Hey girl hey! So remember that ISS class that I am taking, the one about industrial food? Well, this email is a class project for that class, and I am going to tell you all about the book Pandora’s Lunchbox by Melanie Warner. As a person who is adamant about eating healthy, you will definitely appreciate what Warner has to say about the food industry. Obviously I cannot tell you every detail of the book that is interesting or shocking because then I would have to copy and paste the whole thing into this email. I would recommend that you read Pandora’s Lunchbox sometime, but in the meantime let me tell you a little about the book.
So the biggest thing I learned is that these days our food is not what it seems; often, our food is so highly processed that it is more the result of an elaborate science experiment than actual food as we think of it. In order to be optimized to be absolutely desirable to consumers (reach a bliss point) processed foods are full of chemicals, as explained in the interesting article “The Extraordinary Science of Addictive Junk Food” by Michael Moss. (I highly recommend reading this article as it eloquently explains why we crave junk and processed food so much.) Yeah, natural foods have chemicals in them, but processed foods contain synthetic chemicals – additives. These additives serve a variety of purposes, including coloring food, improving texture, preserving food, masking or enhancing flavors, and making BREAD. Yes, bread. Unless it is that fancy artisan bread, the bread we eat is full of ingredients not found in the kitchen. This commercial bread has these additives to make every loaf uniform, quick to make, and attractive. Here’s a scary fact: there is this ingredient azodicarbonamide in bread such as Subway’s that helps beautify the bread’s texture. Here’s the kicker: this additive is used in other fields to make rubbers and plastics. Yep, but that’s not all. A truck full of this tipped over and the people near this spill had rashes and burning eyes. I know you will be thinking of these additives just like I will be the next time you want bread from a chain like Subway or Panera.
Enough about additives though. If this topic interests you, I would recommend looking up ghost additives, those additives that companies say are safe to put in foods without consulting the FDA at all. But anyway, I want to talk about cereal. Many kinds of cereals are made through a process called extrusion, which is an extremely violent process where the molecules of the ingredients are basically torn apart. The extrusion machines save companies a lot of money and time, but at a cost. The cost is nutritional value of cereal. Lots of the natural vitamins from the ingredients do not survive this process, and the ones that do survive degrade sitting in boxes. So how come the boxes claim to have this percent of this vitamin and that percent of another vitamin? Synthetic vitamins are the answer. And these would be helpful, but unfortunately just pumping vitamins into foods does not automatically make them nutritious. Bodies need other nutrients to help absorb the vitamins, like polyphenols, carotenoids, and flavonols (beneficial plant chemicals), but these are lost in the manufacturing of cereals. And the claim that cereals are healthy because they have whole grains is not entirely true either. The things that make whole grains healthy are stripped away in cereal processing. But do not lose all hope that cereal is good for you; food companies say these breakfast foods are “better-for-you” than a donut.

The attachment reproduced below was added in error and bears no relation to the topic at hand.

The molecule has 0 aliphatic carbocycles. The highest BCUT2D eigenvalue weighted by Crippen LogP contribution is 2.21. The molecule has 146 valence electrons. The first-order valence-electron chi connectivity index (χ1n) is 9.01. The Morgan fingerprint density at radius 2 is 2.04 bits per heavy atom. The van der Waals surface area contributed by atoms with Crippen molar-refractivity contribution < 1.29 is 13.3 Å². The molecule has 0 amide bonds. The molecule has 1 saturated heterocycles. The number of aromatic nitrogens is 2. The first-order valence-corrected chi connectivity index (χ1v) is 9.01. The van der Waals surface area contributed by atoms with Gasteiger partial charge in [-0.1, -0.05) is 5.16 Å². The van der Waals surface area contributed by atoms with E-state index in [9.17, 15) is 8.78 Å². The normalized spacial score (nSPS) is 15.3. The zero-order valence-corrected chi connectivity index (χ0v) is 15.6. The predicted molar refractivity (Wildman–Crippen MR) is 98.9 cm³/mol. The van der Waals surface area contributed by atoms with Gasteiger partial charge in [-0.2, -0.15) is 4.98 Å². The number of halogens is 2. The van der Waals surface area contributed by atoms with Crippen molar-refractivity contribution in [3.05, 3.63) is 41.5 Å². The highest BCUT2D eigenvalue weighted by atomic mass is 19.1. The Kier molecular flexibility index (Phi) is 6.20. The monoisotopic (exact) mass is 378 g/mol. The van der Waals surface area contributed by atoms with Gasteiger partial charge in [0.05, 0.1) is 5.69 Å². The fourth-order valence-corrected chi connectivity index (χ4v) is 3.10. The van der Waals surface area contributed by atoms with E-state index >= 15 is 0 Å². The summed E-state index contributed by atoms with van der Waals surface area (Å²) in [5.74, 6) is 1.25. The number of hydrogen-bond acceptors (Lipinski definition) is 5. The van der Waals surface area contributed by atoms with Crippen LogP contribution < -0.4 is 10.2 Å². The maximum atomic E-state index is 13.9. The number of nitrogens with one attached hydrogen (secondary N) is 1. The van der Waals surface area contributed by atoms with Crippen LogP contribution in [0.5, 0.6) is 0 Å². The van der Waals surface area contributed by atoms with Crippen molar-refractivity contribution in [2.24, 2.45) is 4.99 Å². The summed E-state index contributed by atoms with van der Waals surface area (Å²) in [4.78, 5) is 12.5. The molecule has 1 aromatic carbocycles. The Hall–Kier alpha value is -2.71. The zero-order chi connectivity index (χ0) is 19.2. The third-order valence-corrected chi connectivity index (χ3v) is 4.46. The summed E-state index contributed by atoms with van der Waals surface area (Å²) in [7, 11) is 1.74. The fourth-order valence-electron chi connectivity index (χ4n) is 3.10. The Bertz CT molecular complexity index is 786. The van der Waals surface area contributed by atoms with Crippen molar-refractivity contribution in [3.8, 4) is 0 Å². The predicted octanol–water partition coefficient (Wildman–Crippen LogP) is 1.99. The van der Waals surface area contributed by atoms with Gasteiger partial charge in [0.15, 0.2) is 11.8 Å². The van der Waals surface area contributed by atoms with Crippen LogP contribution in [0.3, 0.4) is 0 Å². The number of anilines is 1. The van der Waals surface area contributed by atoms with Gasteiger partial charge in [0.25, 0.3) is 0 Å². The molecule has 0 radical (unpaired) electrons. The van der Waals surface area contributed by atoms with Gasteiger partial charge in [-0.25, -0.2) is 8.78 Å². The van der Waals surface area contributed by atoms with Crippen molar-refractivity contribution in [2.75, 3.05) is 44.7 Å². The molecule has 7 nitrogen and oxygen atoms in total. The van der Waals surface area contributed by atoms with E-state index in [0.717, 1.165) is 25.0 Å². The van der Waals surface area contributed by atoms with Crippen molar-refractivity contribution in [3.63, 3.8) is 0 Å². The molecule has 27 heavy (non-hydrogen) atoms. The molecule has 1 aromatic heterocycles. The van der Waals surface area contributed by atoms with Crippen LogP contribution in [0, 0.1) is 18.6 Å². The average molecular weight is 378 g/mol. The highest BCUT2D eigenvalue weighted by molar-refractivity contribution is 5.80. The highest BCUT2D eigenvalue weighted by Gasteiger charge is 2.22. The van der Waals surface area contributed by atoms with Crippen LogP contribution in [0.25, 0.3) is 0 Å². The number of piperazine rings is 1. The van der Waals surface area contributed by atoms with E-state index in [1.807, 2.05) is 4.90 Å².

Pandora’s Lunchbox has given me so much eye-opening information about so much, like soy. Much like corn is present in some form in a vast number of foods according to the movie Food, Inc., so too is soy oil is used in many food products. It is cheaper to use than butter and sunflower, safflower, and coconut oil, it does not leave a taste like corn oil does, and it can be grown all over unlike canola. But it is not one-hundred percent safe. Hexane, a neurotoxin which is found in gasoline fumes, is used in its production, and as much as fifty-parts-per-million in residues remain in the oil. But that’s not where the danger of soybean oil ends. It was made until the late nineties to be more like a solid and be able to melt in your mouth like butter through partial hydrogenation. This was beneficial because it prevented oil from getting a rancid odor when heated to high temperatures, but this process also produced trans fats which can lead to heart problems. So the industry came up with a new way to use soy oil at high temperatures without it degrading. However, at high temperatures, hydroxynonenals (toxic aldehydes) appear due the heating of linoleic acid (a polyunsaturated fatty acid) found in soy and other vegetable oils. Concentrations of carcinogenic toxic aldehydes in foods fried in soy oil range from seven- to thirty-two-parts-per-million. I bet you are just as disturbed as me that companies are allowing humans to consume a compound linked to cancer and Alzheimer’s.
There is so much more I learned that I wish I could share with you from Pandora’s Lunchbox! I highly recommend that you read this fantastic book. You will be glad you did; I know I am happier knowing a little more about what I am putting in my body due to the food industry’s quest to save time and money while feeding Americans in their fast-paced lifestyle. I look forward to hearing your thoughts on this book!
Love you tons girl,